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  5. "The children are running pas…

"The children are running past the big tree."

Translation:La infanoj kuras preter la granda arbo.

June 4, 2015



So I thought you were supposed to use the -n ending after a preposition if there is movement involved. Why isn't that the case here?


@migranto: you don't need to indicate the movement with the -n, because prepositions like AL, POST, PRETER, TRA already indicate a movement.

There are examples where you need it:

la hundo iras en la ĝardeno = the dog goes in the garden (is already inside)

la hundo iras en la ĝardenon = the dog goes in the garden (was outside, goes inside)

*la hundo iras al la ĝardeno = the dog goes to the garden (not yet inside)


For "was outside goes inside" tie English preposition fuentes to "into"

[deactivated user]

    I'm a beginner myself, but my guess would be because they are not doing anything to the tree itself. Like, if I were to go into my house, the house would be in accusative, because I did something to it directly (went in). But if I'm merely walking in my house (not INTO it), then I'm not doing anything to the house itself, and thus, house would not be in accusative. "Mi marŝas en mian domon," vs, "Mi marŝas en mia domo." If that makes sense. I think the same thing is happening here in this sentence.


    I think it is because the action isn't involing the tree. The kids are just running around out there beyond the tree. Now, if the kids were actually passing the tree (going from in front to behind and beyond) then I think you would use the -n

    "La infanoj kuras preter la grandan arbon"= running from some point prior to the tree, to some point beyond

    "La infanoj kuras preter la granda arbo"= Running from one point beyond the tree to another point beyond the tree.

    I might be wrong though and wouldn't mind the clarification.


    hm, interesting... I interpreted the sentence as meaning "the children actually pass the tree, going from in front to behind and beyond". The other possible interpretation, that they are running around in a spot that is beyond the tree, hadn't occurred to me. But now I see how this is ambiguous in the English sentence. Also wouldn't mind the clarification of which sentence means what in Esperanto (use of -n vs no -n).


    You don't use -n with preter. Direction is already indicated. "La infanoj kuras preter la granda arbo" means they are running and pass a tree on their way.

    Another sentence might be, "La rivero fluas preter la urbo." (The river flows past the city.)


    "Don't" is the wrong word here. You usually don't, but you actually can in some circumstances. This is explained in the entry in PIV.



    I think the accusative shows movement towards something not movement in general and if the preposition already shows movement towards you don't need it.


    Why am I incorrect when I wrote, "La infanoj kuras preter la arbo granda."?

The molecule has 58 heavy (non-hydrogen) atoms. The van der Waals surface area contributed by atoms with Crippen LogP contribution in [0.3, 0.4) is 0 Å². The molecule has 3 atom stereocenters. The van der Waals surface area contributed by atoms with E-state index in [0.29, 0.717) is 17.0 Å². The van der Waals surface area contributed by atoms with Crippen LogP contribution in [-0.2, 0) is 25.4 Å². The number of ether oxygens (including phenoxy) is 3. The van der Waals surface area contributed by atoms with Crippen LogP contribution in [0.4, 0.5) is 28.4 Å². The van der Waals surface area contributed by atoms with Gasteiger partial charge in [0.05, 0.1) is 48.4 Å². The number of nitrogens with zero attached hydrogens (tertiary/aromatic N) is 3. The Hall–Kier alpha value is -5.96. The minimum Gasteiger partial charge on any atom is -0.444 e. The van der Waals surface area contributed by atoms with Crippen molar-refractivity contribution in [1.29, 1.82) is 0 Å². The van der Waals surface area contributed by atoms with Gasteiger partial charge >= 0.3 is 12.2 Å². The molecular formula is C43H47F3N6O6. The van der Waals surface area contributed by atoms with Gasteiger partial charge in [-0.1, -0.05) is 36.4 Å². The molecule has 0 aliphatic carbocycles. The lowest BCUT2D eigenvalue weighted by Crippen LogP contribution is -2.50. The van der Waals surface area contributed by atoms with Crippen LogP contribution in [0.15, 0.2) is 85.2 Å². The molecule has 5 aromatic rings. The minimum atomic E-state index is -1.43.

It just hasn't been added as an option yet, due to the course being in beta, you should report it.


    How are preter and post different?


    Post = after*

    Preter = past, beyond

    Use Wiktionary next time you're uncertain :)


    I should add that, post is usually used as after.


    Oh, that was what it was supposed to say. Thanks for pointing it out.


    I answered "La infanoj preterkuras la granda arbo." and seems this is wrong. Why?


    If you skip the preposition then the object (here "granda arbo") needs to be in accusative. So the correct version would be "preterkuras la grandaN arboN", but I am also not sure if any preposition can be added to the verb as you did.


    Sure, it's technically right, but I recommend sticking to the standard order and such.


    Prepositions can be used as verbal prefixes. I think the problem is that if you use "preter" as a prefix then "granda arbo" should be in the accusative otherwise there are two subjects and no object.


    In the family unit, we learned that the prefix "ge-" means both genders, and it's always added to the male word. So:

    Patro = father

    Gepatro = parent

    Can we do that instead of "infanoj"?

    Knabo = boy

    Geknabo = kid

    I know the word "infanoj" means kids, but does "geknabo" work too? It seems to follow the rules, but I'm not sure if it's accepted.


    You can only use "ge-" with plurals. It means "both genders together". So: "geknaboj" - "boys and girls", "gesinjoroj" - "ladies and gentlemen" or "Mr & Mrs"


    That is not quite right. ge- means "of any gender" or "not gender specific". I have also noticed this wrong translation "both genders together" in a few places. But http://vortaro.net/#gepatro "mi havas unu gepatro, mia patro" = i have one parent, my father"

    Infanoj is refering to the age group children (children, youngsters, adults, elders), whereas geknabo refers to a boy or girl


    In fact, StephenH0 is right. Ge- is used to talk about both sexes together. The word 'gepatro' is not universally accepted, and those who accept it recognize that it's an isolated example.

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